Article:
Saturday – A Day for Lasts!

Saturday – A Day for Lasts!

 Saturday morning started much like other mornings with an early breakfast. We needed to be at RIMS for 7:45am through so no extra cups of coffee. Not that I think we needed it as we had two exciting activities left for our day.

First up was a lecture on Bottlenose dolphins, with information about their anatomy, adaptations and mating behaviors. We learned that dolphins shed their skin every 2 hours to make sure they stay streamlined! And this is also why they are so smooth!  Also, we learned about how amazing their echolocation is! 

We then got on the ‘Titanic’, yes we were all a little nervous but no icebergs had been sighted except in my ice tea so we figured we’d probably be fine. Titanic took us to Bailey’s key where RIMS’s 20 dolphins are housed, trained and used for research. Although many of us are concerned about animals in captivity we were all happy to learn that these dolphins don’t seem to want to leave. In fact they take them out of the reserve on open water dives but they never leave. Some of their dolphins mate, and have babies, a few of which are still at RIMS, while others are sent in juvenile pods to other research facilities around the world to ensure we continue to learn about this amazing species.

I think we all turned into 5 year olds with our dolphins. Trainer’s had us all line up, shoulder to shoulder, because they are apparently sneaky and like to swim between guests. We had some information about their amazing skills, ability to learn etc. We gave them belly stritches and our dolphins were adorable. We then got to have hugs with our dolphin and kisses from them. Photos were achieved! After a little more interaction with the trainer we were allowed to swim in the enclosure with them. A lot of us figured out they are playful and will play catch with the eel grass.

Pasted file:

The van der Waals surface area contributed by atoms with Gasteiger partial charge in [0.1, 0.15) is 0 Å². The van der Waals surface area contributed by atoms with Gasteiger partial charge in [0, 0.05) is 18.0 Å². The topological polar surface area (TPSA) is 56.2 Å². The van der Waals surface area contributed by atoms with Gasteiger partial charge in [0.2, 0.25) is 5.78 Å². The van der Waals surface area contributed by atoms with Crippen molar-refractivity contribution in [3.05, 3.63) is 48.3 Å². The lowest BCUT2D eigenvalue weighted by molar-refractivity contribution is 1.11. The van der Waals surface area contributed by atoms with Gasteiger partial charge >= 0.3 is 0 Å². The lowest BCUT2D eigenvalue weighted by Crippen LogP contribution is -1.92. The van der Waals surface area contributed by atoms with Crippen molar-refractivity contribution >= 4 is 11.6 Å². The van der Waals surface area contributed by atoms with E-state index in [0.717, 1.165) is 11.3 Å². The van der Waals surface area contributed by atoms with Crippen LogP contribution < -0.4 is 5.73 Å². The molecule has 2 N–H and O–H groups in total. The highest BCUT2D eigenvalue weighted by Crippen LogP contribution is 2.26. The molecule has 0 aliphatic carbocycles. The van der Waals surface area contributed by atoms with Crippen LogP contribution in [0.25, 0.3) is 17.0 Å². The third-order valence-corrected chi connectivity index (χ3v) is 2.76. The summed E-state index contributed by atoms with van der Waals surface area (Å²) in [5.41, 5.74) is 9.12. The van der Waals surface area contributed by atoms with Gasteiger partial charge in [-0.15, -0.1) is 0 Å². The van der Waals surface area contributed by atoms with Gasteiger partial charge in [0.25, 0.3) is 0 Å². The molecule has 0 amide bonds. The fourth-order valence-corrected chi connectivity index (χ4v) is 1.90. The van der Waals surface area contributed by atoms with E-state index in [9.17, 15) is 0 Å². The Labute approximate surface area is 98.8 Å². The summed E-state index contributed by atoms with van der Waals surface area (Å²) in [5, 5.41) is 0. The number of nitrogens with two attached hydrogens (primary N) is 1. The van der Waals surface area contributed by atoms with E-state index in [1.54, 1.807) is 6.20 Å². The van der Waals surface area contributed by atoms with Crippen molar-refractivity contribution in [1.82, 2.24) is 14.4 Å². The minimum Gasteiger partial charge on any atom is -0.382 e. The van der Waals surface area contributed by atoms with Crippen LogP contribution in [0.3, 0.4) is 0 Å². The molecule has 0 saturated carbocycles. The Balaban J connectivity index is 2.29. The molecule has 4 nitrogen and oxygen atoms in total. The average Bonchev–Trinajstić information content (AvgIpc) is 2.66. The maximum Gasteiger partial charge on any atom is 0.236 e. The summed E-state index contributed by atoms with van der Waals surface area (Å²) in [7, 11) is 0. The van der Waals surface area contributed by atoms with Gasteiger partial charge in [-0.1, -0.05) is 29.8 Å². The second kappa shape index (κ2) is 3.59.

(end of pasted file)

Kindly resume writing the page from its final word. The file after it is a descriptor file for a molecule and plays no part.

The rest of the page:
When we’d finished melting into gooey little piles we headed back to RIMS for our last dive of our trip. This time we were taking our students a little deeper – around 32 meters or 100 feet. The purpose was to see a wreck that had been sunk to provide an artificial reef – basically a substrate for coral and fish to live on and in. “El Aguila” or “The Eagle”, was a cargo vessel that originally sank in 1989. It was then salvaged and brought to Roatan by Anthony’s Key Resort in 1997 and re-sank. 

Seeing a wreck underwater is a bizarre experience. You’re seeing this man made structure that is covered in life. We took an opportunity for a ‘king of the world’ group photo shot and then headed up to shallower depths before our decompression/safety time ran out.

Then it was back to rinse off our gear for the last time, and return it, before heading for lunch.

I’ll admit, we are all a little tired so we took some time to relax and then headed to town, West End, for a little souvenir and coffee shopping. 

Dana, Chicora and I found Chestnut coffee shop, where Chicora and I reveled in a cold espresso drink, our first in some time! Honduran coffee is really good, but neither of us had espresso all week and our minds needed a caffeine burst.

One of our trip mascot’s needed an afternoon out too! 


After returning from West End we had dinner, then headed to RIMS to look through all our photos. While we had planned on games and some social time we were all tired and still needed to pack.

The Global Environmental Change Marine Conservation group though did their last few tests for their research hypothesis. 

I took a moment to watch our last sunset on the island. I will sure miss these and the wonderful individuals we’ve come into contact with this past week. Our hosts were amazing, our students learned so much and had such a wonderful time! Thank you Anthony’s Key!


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